I blogged back in November with the other 2018-19 fellows as we started out on our professional fellowships. It isn’t long ago, but it feels as though a lot of time has passed, so it’s a good time to report on what I’ve been doing. My fellowship focuses on collections institutions and their engagement with wide audiences – audiences who don’t necessarily come with a research question in mind, but who can engage with unique and distinctive holdings in many ways.
This has been a vital few months of research and data-gathering. It has also involved one of the core elements of the professional fellowship: a placement at a Research Libraries UK member institution. In my case, I spent ten days in York, working with York University Libraries and Archives, based in the Borthwick Institute for Archives. Placements can be used for many things, depending on the focus of the fellowship. For me, it was a chance to meet and talk with staff at the university on a wealth of examples of the ways the Borthwick reaches out beyond its searchroom researchers.
I heard about:
- How a historical language project like the Yorkshire Dictionary can be a way into thinking about history and place, with the easy entry point of the words we use daily
- A range of cataloguing projects, each of which picks up on the specificity of its content to reach a different audience. These ranged from the citizen scientist potential of the Yorkshire Wildlife Trust project to Victorian literary networks, to the fascinating partnership work with Alcoholics Anonymous on how to provide access to their important – and highly sensitive – records
- Student teaching, from medieval palaeography skills to creative inspiration for storytelling and digital engagement
- Accountability and research sustainability – core roles for a university repository
- Social media reach, and finding new ways to explore elements of collections to a passing online audience (as I’m writing this, Archie the Archive Squirrel has just investigated ‘item 3.1415’ for Pi Day on @UoYBorthwick)
I had accidentally timed my placement to arrive just after Joan of Leeds, the death-faking, convent-escaping nun, went viral, raising the profile of the Northern Way project on a global scale. This is such a fascinating piece of work: to open up access to 14th-century archbishops’ records by making them more searchable and adding more points of access, as well as working with community historians to make active use of the records. The fact that one fragmentary story from the records garnered such media coverage confirms the potential for archives to capture people’s imagination and have resonance for today.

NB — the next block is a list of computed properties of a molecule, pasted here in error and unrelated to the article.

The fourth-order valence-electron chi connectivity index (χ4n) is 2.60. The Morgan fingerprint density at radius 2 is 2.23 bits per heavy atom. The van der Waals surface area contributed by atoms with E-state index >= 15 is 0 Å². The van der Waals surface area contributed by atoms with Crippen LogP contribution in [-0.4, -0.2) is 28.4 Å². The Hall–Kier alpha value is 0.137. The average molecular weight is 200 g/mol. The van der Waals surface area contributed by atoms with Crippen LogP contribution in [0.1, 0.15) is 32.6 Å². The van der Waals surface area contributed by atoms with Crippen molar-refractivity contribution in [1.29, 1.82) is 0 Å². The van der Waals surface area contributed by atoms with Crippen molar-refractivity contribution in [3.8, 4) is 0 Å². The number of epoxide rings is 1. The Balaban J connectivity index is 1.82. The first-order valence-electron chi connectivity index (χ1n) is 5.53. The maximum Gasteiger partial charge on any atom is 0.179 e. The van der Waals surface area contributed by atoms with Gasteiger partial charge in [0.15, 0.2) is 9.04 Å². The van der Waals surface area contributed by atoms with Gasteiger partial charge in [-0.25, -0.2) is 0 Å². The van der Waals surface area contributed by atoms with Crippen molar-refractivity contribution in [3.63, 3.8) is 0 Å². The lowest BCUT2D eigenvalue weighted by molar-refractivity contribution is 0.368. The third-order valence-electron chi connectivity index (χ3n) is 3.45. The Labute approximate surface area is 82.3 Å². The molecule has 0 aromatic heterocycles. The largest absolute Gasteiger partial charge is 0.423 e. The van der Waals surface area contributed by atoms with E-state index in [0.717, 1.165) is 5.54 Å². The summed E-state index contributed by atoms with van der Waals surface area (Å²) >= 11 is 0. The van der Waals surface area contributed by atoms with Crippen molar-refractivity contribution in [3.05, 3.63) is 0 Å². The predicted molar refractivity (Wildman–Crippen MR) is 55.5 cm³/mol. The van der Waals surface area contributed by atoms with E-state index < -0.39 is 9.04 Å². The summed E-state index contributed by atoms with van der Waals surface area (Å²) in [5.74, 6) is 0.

The reason I opted to do my placement at York was partly the broad range of engagement work done at the Borthwick, but also because I had the opportunity to work with the university’s Institute for the Public Understanding of the Past: a specialist institute working on public history. It gave me a chance to meet students and staff specialising in this area, and attend sessions on aspects of public history that I’m not so familiar with: from museum display at the National Railway Museum to acoustic heritage, exploring and recreating historic soundscapes.
To benefit from the links with IPUP, and to fit the placement around my main role, I ended up timing my placement for late February. That meant I could have some very productive discussions with MA students in Public History, who are refining their experience on placements across different types of public heritage institutions. It also meant that I was in York during the Jorvik Viking Festival. Most UK archives hold very little to do with the Vikings, but it was still a great chance to see a range of examples of public history delivery: from a city walking tour to a battle spectacular, and from a curator’s tour of an exhibition to commercial marketplaces opened in some of York’s spectacular historic buildings.
I haven’t only been focused on the placement this quarter. I’ve been analysing the results of a survey of collections institutions just before Christmas, about what kinds of work they do (if any) to engage wider audiences. I’ll write more about this in a future blog about the outcomes of this fellowship, but for now I will share just one headline. Of the 128 respondents, 94% actively include public history activity, with wider non-research audiences, as a core part of their service offer. So there’s a lot of work being done, across many institutions. Events like the Viking Festival show the power of the past to excite people, to spend time and money on imagining and experiencing aspects of the past. I think archives have a lot to offer here. And I’ll be working on that next…
I’d like to thank everyone who completed the survey, and all those at York University who shared their activities and thoughts during my placement. Above all, many thanks to Gary Brannan. He ensured that I met the widest possible range of colleagues on the placement, and spent a lot of time sharing his own ideas and experiences as Access Archivist. I’m looking forward to sharing the outputs over the second half of the fellowship year.